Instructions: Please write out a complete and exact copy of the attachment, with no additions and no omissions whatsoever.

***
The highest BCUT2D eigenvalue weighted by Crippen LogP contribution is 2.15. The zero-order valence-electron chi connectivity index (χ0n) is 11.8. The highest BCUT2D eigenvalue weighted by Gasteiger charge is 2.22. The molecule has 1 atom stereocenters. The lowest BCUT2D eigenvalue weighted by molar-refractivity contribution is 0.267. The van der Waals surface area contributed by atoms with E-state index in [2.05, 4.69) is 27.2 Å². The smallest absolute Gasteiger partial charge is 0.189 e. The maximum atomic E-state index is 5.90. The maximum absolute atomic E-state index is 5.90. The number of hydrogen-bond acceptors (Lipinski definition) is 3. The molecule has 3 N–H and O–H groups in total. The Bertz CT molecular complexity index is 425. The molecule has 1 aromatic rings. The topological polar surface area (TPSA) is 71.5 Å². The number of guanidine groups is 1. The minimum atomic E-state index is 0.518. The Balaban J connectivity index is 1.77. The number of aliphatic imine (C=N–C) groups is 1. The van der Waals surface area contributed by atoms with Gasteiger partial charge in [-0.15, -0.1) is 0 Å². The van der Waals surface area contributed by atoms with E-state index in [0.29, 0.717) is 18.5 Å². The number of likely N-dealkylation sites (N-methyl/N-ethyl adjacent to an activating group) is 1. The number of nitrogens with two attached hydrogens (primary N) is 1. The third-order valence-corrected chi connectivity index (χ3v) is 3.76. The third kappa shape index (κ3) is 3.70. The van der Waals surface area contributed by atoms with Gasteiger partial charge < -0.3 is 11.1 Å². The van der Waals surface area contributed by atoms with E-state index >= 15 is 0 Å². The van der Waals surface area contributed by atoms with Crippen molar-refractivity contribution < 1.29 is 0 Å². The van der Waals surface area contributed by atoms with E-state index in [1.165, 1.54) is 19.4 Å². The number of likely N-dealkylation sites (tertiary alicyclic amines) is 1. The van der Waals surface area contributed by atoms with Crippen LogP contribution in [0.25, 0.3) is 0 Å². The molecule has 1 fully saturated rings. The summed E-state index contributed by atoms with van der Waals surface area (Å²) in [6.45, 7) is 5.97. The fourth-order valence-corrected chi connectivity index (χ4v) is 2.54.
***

The highest BCUT2D eigenvalue weighted by Crippen LogP contribution is 2.15. The zero-order valence-electron chi connectivity index (χ0n) is 11.8. The highest BCUT2D eigenvalue weighted by Gasteiger charge is 2.22. The molecule has 1 atom stereocenters. The lowest BCUT2D eigenvalue weighted by molar-refractivity contribution is 0.267. The van der Waals surface area contributed by atoms with E-state index in [2.05, 4.69) is 27.2 Å². The smallest absolute Gasteiger partial charge is 0.189 e. The maximum atomic E-state index is 5.90. The maximum absolute atomic E-state index is 5.90. The number of hydrogen-bond acceptors (Lipinski definition) is 3. The molecule has 3 N–H and O–H groups in total. The Bertz CT molecular complexity index is 425. The molecule has 1 aromatic rings. The topological polar surface area (TPSA) is 71.5 Å². The number of guanidine groups is 1. The minimum atomic E-state index is 0.518. The Balaban J connectivity index is 1.77. The number of aliphatic imine (C=N–C) groups is 1. The van der Waals surface area contributed by atoms with Gasteiger partial charge in [-0.15, -0.1) is 0 Å². The van der Waals surface area contributed by atoms with E-state index in [0.29, 0.717) is 18.5 Å². The number of likely N-dealkylation sites (N-methyl/N-ethyl adjacent to an activating group) is 1. The number of nitrogens with two attached hydrogens (primary N) is 1. The third-order valence-corrected chi connectivity index (χ3v) is 3.76. The third kappa shape index (κ3) is 3.70. The van der Waals surface area contributed by atoms with Gasteiger partial charge < -0.3 is 11.1 Å². The van der Waals surface area contributed by atoms with E-state index >= 15 is 0 Å². The van der Waals surface area contributed by atoms with Crippen molar-refractivity contribution < 1.29 is 0 Å². The van der Waals surface area contributed by atoms with E-state index in [1.165, 1.54) is 19.4 Å². The number of likely N-dealkylation sites (tertiary alicyclic amines) is 1. The van der Waals surface area contributed by atoms with Crippen LogP contribution in [0.25, 0.3) is 0 Å². The molecule has 1 fully saturated rings. The summed E-state index contributed by atoms with van der Waals surface area (Å²) in [6.45, 7) is 5.97. The fourth-order valence-corrected chi connectivity index (χ4v) is 2.54.